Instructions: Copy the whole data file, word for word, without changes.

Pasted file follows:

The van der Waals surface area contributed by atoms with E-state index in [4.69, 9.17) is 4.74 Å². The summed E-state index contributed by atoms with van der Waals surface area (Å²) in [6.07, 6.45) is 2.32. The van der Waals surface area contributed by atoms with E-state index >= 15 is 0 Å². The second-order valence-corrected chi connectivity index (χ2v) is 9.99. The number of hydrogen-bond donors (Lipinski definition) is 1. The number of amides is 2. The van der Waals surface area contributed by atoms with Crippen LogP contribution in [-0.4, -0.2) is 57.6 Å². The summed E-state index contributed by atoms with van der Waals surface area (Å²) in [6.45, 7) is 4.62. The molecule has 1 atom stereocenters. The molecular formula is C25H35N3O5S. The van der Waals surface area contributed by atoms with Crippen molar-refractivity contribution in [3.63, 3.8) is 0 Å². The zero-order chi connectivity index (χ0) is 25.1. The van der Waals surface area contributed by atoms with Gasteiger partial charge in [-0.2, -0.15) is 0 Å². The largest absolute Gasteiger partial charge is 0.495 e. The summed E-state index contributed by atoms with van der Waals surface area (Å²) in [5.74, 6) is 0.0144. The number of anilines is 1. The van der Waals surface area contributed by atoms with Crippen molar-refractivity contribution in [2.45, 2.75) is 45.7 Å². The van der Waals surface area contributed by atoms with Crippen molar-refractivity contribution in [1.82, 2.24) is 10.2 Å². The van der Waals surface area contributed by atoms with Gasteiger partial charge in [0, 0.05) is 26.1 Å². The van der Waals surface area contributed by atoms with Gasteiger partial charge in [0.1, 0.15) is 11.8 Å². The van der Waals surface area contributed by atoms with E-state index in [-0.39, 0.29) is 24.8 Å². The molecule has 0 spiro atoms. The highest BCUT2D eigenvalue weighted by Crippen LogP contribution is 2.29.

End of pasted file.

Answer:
The van der Waals surface area contributed by atoms with E-state index in [4.69, 9.17) is 4.74 Å². The summed E-state index contributed by atoms with van der Waals surface area (Å²) in [6.07, 6.45) is 2.32. The van der Waals surface area contributed by atoms with E-state index >= 15 is 0 Å². The second-order valence-corrected chi connectivity index (χ2v) is 9.99. The number of hydrogen-bond donors (Lipinski definition) is 1. The number of amides is 2. The van der Waals surface area contributed by atoms with Crippen LogP contribution in [-0.4, -0.2) is 57.6 Å². The summed E-state index contributed by atoms with van der Waals surface area (Å²) in [6.45, 7) is 4.62. The molecule has 1 atom stereocenters. The molecular formula is C25H35N3O5S. The van der Waals surface area contributed by atoms with Crippen molar-refractivity contribution in [3.63, 3.8) is 0 Å². The zero-order chi connectivity index (χ0) is 25.1. The van der Waals surface area contributed by atoms with Gasteiger partial charge in [-0.2, -0.15) is 0 Å². The largest absolute Gasteiger partial charge is 0.495 e. The summed E-state index contributed by atoms with van der Waals surface area (Å²) in [5.74, 6) is 0.0144. The number of anilines is 1. The van der Waals surface area contributed by atoms with Crippen molar-refractivity contribution in [2.45, 2.75) is 45.7 Å². The van der Waals surface area contributed by atoms with Crippen molar-refractivity contribution in [1.82, 2.24) is 10.2 Å². The van der Waals surface area contributed by atoms with Gasteiger partial charge in [0, 0.05) is 26.1 Å². The van der Waals surface area contributed by atoms with Gasteiger partial charge in [0.1, 0.15) is 11.8 Å². The van der Waals surface area contributed by atoms with E-state index in [-0.39, 0.29) is 24.8 Å². The molecule has 0 spiro atoms. The highest BCUT2D eigenvalue weighted by Crippen LogP contribution is 2.29.